• 36:11 The people who are able to succeed at this, most often, are very large companies with a large staff who are scrambling around trying to proof things at the last minute, switching up their editorial calendar to insert stories in and get things out quickly. If you’re a small team or one person, that’s not your strong suit. Your strong suit is in your planning ahead and your ability to create relevant content. That’s not to say that you can’t ever capitalize on current trends, but as much as possible, play to your strengths. As a small business or a solopreneur, being able to crank out highly relevant content quickly, consistently, on a regular basis, is extremely tough.
  • 37:03 Ben: It’s a different kind of value. People like hearing about recent events, especially if you’ve established yourself as an authority and as someone who’s opinion is respected in your industry. That has a certain value. I think about how quickly that information expires. It has a shelf life. Then, you can’t point back to it.

If you create content that’s evergreen, in the future, you can point back to it.

  • 37:40 Maybe something does come up that’s recent, and you’ve written something a long time ago that’s relevant to that. Now, not only do you have the thing you’re going to share that’s about that specific thing, but you have something evergreen that you can point people to. You keep people on your platform a little bit longer and you provide more value. Maybe it’s something they’ve read before or maybe it’s something they haven’t. Maybe they’re new to your brand, but you’ve got all these other content assets that you can share with them.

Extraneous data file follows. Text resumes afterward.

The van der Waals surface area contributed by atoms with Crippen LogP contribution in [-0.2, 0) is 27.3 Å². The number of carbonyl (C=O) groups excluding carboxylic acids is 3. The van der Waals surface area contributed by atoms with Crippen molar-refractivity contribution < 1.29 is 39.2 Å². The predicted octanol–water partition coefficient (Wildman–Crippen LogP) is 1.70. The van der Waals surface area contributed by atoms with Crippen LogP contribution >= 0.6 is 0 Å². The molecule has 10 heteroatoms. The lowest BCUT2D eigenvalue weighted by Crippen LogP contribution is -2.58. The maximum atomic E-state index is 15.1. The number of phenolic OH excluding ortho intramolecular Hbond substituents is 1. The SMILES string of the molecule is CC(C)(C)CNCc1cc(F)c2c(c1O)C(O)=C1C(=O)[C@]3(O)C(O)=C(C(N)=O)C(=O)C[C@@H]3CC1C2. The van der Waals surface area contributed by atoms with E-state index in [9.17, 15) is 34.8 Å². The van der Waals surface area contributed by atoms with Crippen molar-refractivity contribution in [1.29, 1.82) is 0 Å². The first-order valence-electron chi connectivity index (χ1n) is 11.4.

• 38:11 Sean: I’ll be the first to admit that I think I’ve gone overboard on the evergreen. I almost won’t do something unless it will be relevant for years, and maybe that’s a little bit of a weakness. I should be capitalizing a little bit more on current events and trends, because you can get that spike in attention and point people to your other evergreen things. If I used just a little bit of that, I could get more people coming in more often. I don’t know what that sweet spot is, whether it’s 80/20 or 90/10—for me, it’s been 99/1, which is bad. I’m all in on the evergreen, but realize your strengths.
  • 38:59 Timeless content is going to be a lot easier for you. Don’t overthink it, having your vlog, blog, podcast, newsletter, queued up and ready to go. Don’t be a Casey Neistat about it, staying up all night and editing at 2am, 3am, or 5am for the next day. Honestly, if he shifted several days, the ramifications would be almost nothing. A few people might be disappointed that they didn’t know where Casey Neistant was, in real life, yesterday, but you don’t know where he is today unless you follow him on social media! His vlog is always lagging behind. If it lagged behind an extra day so he could have a buffer to edit during the day throughout the day instead of at the end of the day, in the middle of the night, every night forever, I honestly think he could sustain it more easily.
  • 40:03 Ben: That seems to be working for him.
  • 40:07 Sean: Casey Neistat is Casey Neistat. If you’re Casey Neistat, keep doing what you’re doing, because it’s working really well. You look like you could lose some sleep. I wouldn’t recommend being Casey Neistat. Honestly, I think I could by, you could get by, not doing night before stuff all the time. Write a few pieces, queue them up and make them complete. Cory is working on a series called Behind the Film, where he’s taking people behind the scenes on his filmmaking process. You’ve made the first four episodes? Are they done? One is done and the rest are in various stages of being done.